Do I need to tell my Lawyer about my criminal history?

As a firm that handles employment law and personal injury law cases, Gold Star Law has a lot of clients with a wide variety of backgrounds.  Some of our clients have criminal charges or convictions in their past, and understandably do not want those backgrounds to come up during their case.  Occasionally, clients will try to hide criminal history from us, their own lawyers.  More often, clients will tell us about their criminal backgrounds but want us to hide that information from the other side.  If you are a party to a civil case, such as an employment law or personal injury case, and have a criminal background, do you need to tell your lawyer, and does your lawyer need to tell the other side?

The answer to the first question, whether you should tell your lawyer, is definitely yes.  It is important to always be completely honest with a lawyer representing you for any type of case, so that your lawyer can know as much as possible and be prepared as possible to best handle whatever may arise in your case.  This is true for personal injury and employment law.  Even if you think your criminal past is irrelevant, tell your lawyer!  Remember, things that you tell your lawyer as a part of your case are almost always covered by attorney-client privilege.  This means that your lawyer cannot tell other people without your permission.

The next question we are frequently asked if whether you, through your lawyer, have to tell the other side about your criminal past.  In the stage of litigation called “discovery,” the parties exchange information.  People who are parties to lawsuits are routinely asked about their criminal backgrounds.  For the most part, this is information that you should provide.  There are a few reasons for this:

  1. Criminal records can usually be found, even if you do not provide them to the other side.  Lawyers routinely perform background checks and look at court records to see what legal history a party has.  Even if you don’t tell the other side about your criminal past, they will most likely find it on their own.  (And this is one more reason to tell your own lawyer first- you certainly don’t want your lawyer to learn about your criminal record from the other side’s lawyer!)
  2. There is a difference between what information is “discoverable,” meaning it must be exchanged in the discovery stage if requested, and what is “admissible,” meaning it can be used in a hearing or trial.  The scope of discovery is broad, meaning anything that could lead to finding admissible evidence can be discovered even if the information itself is not admissible.  For something to be admissible, however, it must be relevant and it must be more probative than prejudicial (meaning its likeliness to help decide your case outweighs the possibility of it wrongfully influencing a judge or jury).  There are also specific evidentiary rules about what types of criminal history can and cannot be presented to a jury.  In most cases, unless your criminal history is very recent or directly tied to your case, it must be shared in discovery if requested but cannot be presented at trial.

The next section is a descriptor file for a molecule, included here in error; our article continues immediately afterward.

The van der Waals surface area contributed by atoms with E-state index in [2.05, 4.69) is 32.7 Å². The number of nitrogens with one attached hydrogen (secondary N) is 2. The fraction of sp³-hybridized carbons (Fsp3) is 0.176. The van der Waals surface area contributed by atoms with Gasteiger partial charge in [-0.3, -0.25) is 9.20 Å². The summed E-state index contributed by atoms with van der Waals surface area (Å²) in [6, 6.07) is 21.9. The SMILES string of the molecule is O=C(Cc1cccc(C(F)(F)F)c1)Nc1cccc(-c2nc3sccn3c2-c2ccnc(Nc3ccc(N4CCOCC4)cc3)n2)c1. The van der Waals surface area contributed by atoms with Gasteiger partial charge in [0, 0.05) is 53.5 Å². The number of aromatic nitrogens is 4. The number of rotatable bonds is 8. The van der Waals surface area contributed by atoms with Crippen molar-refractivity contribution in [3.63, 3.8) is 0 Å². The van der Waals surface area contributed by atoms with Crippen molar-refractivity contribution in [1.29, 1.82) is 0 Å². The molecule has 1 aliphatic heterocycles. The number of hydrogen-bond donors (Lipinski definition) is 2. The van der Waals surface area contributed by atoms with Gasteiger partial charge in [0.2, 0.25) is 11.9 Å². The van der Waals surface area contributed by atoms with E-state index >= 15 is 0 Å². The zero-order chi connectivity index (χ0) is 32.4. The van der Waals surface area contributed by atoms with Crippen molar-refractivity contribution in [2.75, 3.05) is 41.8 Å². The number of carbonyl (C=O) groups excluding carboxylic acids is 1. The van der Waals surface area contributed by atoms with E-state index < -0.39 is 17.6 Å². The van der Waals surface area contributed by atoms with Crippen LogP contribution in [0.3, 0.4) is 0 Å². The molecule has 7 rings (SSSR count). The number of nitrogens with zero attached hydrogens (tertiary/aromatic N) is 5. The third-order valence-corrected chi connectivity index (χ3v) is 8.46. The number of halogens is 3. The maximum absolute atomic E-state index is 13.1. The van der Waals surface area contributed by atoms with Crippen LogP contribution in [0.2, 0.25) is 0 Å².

3. As said above, criminal history is usually discoverable even if it is not admissible, and can usually be found anyways.  So, if you refuse to provide the information when asked, it creates more trouble than if you’d just disclosed it in the first place.   Refusing to answer questions about your criminal past will make the other side wonder what you’re hiding.  It may also lead them to file a motion to get the Court to order you to answer the questions, and you may have to pay a monetary penalty for making them go through the Court instead of answering the question honestly in the first place.  Lying about a criminal past in discovery is even worse.  In some situations, a criminal past that would have been non-admissible and never allowed to be presented in a trial can become admissible to an extent, as the other side can use your untruthful discovery answers to show your dishonesty.

Having a criminal past does not mean that you do not have a case!  People with all sorts of backgrounds can still be paid improperly, can still be sexually harassed or discriminated against, and can still be injured in car accidents.  The important thing is to be honest with your lawyers and follow their advice about when you should- and should not- disclose your criminal history.

If you believe you have an employment law or personal injury problem, regardless of your criminal history, contact us today.